Case Study Questions
Patient and Family Factors
Patient and family factors are an important proponent in any research endeavor. This sections of the paper will present argument supporting the importance of including patient and family factors in the initial team discussion. According to Ko and colleagues (2012), patient factors are information about the patient’s socioeconomic factors-gender, age, household monthly income and education level-and information about the patient’s health related aspect-regular exercise, duration of certain illnesses, nutritional aspects of the patient, obesity levels et cetera. These type of information is critical in aiding a researcher determine pertinent health and socioeconomic aspects regarding a subject. From these, researchers may be able to determine health outcomes with some high level of accuracy. A subject who regularly exercise and eats healthy food for instance is less likely to have poor health compared to one who does not.
Family factors have been known to influence the health of an individual (Ferrer et al., 2005). In their study, Ferrer et al. (2005) endeavored to review the importance of family factor to not only the individual’s health but the community at large. These authors found that family factors-its economic and health history-had a substantial and measurable influence on the overall health of an individual. A subject coming from a family with a health history of heart disease or breast cancer was more likely to suffer from these afflictions relative to one how did not. As such, family health history or economic status may be used to gauge an individual’s health.
In this section of the paper we review the importance of patient’s consent and whether or not patient’s consent should be sought after in spite of the fact that patient information is readily accessible through the HER system at Applachian Medical. The law stipulates that patient’s consent must be sought after before the commencement of any research. According to the Belmont Report, seeking patient’s consent is important because it ensures that the subjects in the study are treated with respect. Effectively, the researcher views them as autonomous individuals with a right to make their own decisions and choices. Further, seeking patient’s consent ensures beneficence-the endeavor to minimize risks of harm while simultaneously maximizing potential benefits. Lastly, seeking patient’s consent highlights some form of justice. Effectively, patients dims the researcher as a person who has treated them justly and fairly.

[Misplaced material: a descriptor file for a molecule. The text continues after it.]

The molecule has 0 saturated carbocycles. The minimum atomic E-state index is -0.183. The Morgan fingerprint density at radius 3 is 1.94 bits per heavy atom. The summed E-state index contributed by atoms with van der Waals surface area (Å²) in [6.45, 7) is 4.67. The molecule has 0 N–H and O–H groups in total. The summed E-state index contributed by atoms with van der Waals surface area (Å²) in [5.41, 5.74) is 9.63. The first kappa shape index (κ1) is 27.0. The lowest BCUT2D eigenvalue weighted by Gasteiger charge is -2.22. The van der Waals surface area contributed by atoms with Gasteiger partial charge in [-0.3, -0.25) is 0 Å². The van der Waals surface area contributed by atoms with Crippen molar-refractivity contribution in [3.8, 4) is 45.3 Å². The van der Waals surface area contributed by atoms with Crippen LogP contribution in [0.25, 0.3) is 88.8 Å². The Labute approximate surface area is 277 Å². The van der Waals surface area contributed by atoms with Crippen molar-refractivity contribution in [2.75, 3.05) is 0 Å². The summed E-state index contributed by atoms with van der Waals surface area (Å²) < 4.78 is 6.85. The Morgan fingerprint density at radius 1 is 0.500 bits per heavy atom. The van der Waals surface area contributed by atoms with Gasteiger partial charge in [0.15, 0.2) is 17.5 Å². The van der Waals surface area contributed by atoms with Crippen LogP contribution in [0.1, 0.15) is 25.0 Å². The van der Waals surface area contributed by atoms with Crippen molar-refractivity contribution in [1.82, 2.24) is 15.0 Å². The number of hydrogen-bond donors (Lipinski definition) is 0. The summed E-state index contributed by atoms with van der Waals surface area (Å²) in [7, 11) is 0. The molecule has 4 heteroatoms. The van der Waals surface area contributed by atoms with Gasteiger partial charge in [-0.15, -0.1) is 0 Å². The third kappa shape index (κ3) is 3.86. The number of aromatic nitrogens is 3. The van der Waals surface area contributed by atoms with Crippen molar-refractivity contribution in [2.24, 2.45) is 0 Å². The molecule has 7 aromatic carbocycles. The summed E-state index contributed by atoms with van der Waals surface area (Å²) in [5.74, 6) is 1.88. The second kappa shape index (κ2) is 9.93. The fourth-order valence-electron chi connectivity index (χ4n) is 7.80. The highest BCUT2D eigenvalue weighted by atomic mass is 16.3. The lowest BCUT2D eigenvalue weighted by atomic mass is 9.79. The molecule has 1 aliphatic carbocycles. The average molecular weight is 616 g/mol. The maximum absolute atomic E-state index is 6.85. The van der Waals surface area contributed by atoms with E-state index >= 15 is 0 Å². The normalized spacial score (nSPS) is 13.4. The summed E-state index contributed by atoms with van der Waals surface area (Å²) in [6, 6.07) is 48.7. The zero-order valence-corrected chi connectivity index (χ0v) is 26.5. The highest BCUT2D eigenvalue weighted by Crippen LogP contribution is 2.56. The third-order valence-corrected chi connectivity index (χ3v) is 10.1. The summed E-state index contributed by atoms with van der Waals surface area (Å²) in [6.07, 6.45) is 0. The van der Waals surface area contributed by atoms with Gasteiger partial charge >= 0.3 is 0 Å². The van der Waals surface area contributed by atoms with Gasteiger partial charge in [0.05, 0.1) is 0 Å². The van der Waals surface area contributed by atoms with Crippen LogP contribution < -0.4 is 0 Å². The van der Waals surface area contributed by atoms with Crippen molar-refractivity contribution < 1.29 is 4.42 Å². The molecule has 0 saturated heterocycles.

1. Department of Health, E. (2014). The Belmont Report. Ethical principles and guidelines for the protection of human subjects of research. The Journal of the American College of Dentists, 81(3), 4.
2. Ferrer, R. L., Palmer, R., & Burge, S. (2005). The family contribution to health status: a population-level estimate. The Annals of Family Medicine, 3(2), 102-108.
3. Ko, K. D., Kim, B. H., Park, S. M., Oh, S. I., Um, C. S., Shin, D. W., & Lee, H. W. (2012). What are patient factors associated with the quality of diabetes care?: results from the Korean National Health and Nutrition Examination Survey. BMC public health, 12(1), 689.